7. Choi, H.M.T. et al. Programmable in situ amplification for multiplexed imaging of mRNA expression. Nat. Biotechnol. 28, 1208–1212 (2010).

    Article  CAS  Google Scholar 

  8. Tanenbaum, M.E., Gilbert, L.A., Qi, L.S., Weissman, J.S. & Vale, R.D. A protein-tagging system for signal amplification in gene expression and fluorescence imaging. Cell 159, 635–646 (2014).

    Article  CAS  Google Scholar 

  9. Connally, R.E. & Piper, J.A. Time-gated luminescence microscopy. Ann. NY Acad. Sci. 1130, 106–116 (2008).

    Article  CAS  Google Scholar 

  10. Jin, D. et al. How to build a time-gated luminescence microscope. Curr. Protoc. Cytom. 67, 2.22 (2014).

    Google Scholar 

  11. Beverloo, H.B., van Schadewijk, A., van Gelderen-Boele, S. & Tanke, H.J. Inorganic phosphors as new luminescent labels for immunocytochemistry and time-resolved microscopy. Cytometry 11, 784–792 (1990).

    Article  CAS  Google Scholar 

  12. Marriott, G., Clegg, R.M., Arndt-Jovin, D.J. & Jovin, T.M. Time resolved imaging microscopy: phosphorescence and delayed fluorescence imaging. Biophys. J. 60, 1374–1387 (1991).

    Article  CAS  Google Scholar 

  13. Seveus, L. et al. Time-resolved fluorescence imaging of europium chelate label in immunohistochemistry and in situ hybridization. Cytometry 13, 329–338 (1992).

    Article  CAS  Google Scholar 

  14. Marriott, G., Heidecker, M., Diamandis, E.P. & Yan-Marriott, Y. Time-resolved delayed luminescence image microscopy using an europium ion chelate complex. Biophys. J. 67, 957–965 (1994).

    Article  CAS  Google Scholar 

  15. Moore, E.G., Jocher, C.J., Xu, J., Werner, E.J. & Raymond, K.N. An octadentate luminescent Eu(III) 1,2-HOPO chelate with potent aqueous stability. Inorg. Chem. 46, 5468–5470 (2007).

    Article  CAS  Google Scholar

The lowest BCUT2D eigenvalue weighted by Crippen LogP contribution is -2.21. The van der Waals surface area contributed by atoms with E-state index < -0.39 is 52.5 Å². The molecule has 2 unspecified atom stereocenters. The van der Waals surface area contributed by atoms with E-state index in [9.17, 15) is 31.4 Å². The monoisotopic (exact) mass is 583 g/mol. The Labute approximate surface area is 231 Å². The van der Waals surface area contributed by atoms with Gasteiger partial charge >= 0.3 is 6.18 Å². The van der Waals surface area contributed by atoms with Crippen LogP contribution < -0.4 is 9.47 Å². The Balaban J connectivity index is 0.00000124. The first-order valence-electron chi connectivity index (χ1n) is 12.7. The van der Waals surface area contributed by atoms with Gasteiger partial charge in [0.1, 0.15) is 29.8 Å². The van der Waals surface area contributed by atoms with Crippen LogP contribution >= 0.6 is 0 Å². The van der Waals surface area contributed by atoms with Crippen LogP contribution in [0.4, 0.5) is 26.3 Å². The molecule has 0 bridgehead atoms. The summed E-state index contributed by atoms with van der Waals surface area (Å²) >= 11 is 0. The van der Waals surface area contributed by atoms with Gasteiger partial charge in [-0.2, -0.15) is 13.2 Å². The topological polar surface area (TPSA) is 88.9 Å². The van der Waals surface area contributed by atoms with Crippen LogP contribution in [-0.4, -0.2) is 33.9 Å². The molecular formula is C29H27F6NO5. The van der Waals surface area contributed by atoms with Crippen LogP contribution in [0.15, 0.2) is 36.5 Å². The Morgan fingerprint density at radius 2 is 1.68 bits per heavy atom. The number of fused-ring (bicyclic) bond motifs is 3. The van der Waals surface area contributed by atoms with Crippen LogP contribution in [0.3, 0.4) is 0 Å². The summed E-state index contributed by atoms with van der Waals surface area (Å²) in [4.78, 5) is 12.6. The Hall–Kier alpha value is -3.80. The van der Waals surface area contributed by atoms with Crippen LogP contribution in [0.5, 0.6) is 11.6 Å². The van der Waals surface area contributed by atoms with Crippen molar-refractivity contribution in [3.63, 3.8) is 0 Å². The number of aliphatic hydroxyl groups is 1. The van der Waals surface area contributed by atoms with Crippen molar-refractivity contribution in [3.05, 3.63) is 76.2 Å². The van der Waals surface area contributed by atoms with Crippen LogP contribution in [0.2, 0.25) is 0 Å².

16. Montgomery, C.P., Murray, B.S., New, E.J., Pal, R. & Parker, D. Cell-penetrating metal complex optical probes: targeted and responsive systems based on lanthanide luminescence. Acc. Chem. Res. 42, 925–937 (2009).

    Article  CAS  Google Scholar 

  17. Bünzli, J.-C.G. Lanthanide luminescence for biomedical analyses and imaging. Chem. Rev. 110, 2729–2755 (2010).

    Article  Google Scholar 

  18. Xu, J. et al. Octadentate cages of Tb(III) 2-hydroxyisophthalamides: a new standard for luminescent lanthanide labels. J. Am. Chem. Soc. 133, 19900–19910 (2011).

    Article  CAS  Google Scholar 

  19. Heffern, M.C., Matosziuk, L.M. & Meade, T.J. Lanthanide probes for bioresponsive imaging. Chem. Rev. 114, 4496–4539 (2014).

    Article  CAS  Google Scholar 

  20. Dickson, E.F., Pollak, A. & Diamandis, E.P. Ultrasensitive bioanalytical assays using time-resolved fluorescence detection. Pharmacol. Ther. 66, 207–235 (1995).

    Article  CAS  Google Scholar 

  21. Hagan, A.K. & Zuchner, T. Lanthanide-based time-resolved luminescence immunoassays. Anal. Bioanal. Chem. 400, 2847–2864 (2011).

    Article  CAS  Google Scholar 

  22. Emami-Nemini, A. et al. Time-resolved fluorescence ligand binding for G protein-coupled receptors. Nat. Protoc. 8, 1307–1320 (2013).

    Article  Google Scholar 

  23. Connally, R., Jin, D. & Piper, J. High intensity solid-state UV source for time-gated luminescence microscopy. Cytometry A 69, 1020–1027 (2006).

    Article  Google Scholar 

  24. Gahlaut, N. & Miller, L.W. Time-resolved microscopy for imaging lanthanide luminescence in living cells. Cytometry A 77, 1113–1125 (2010).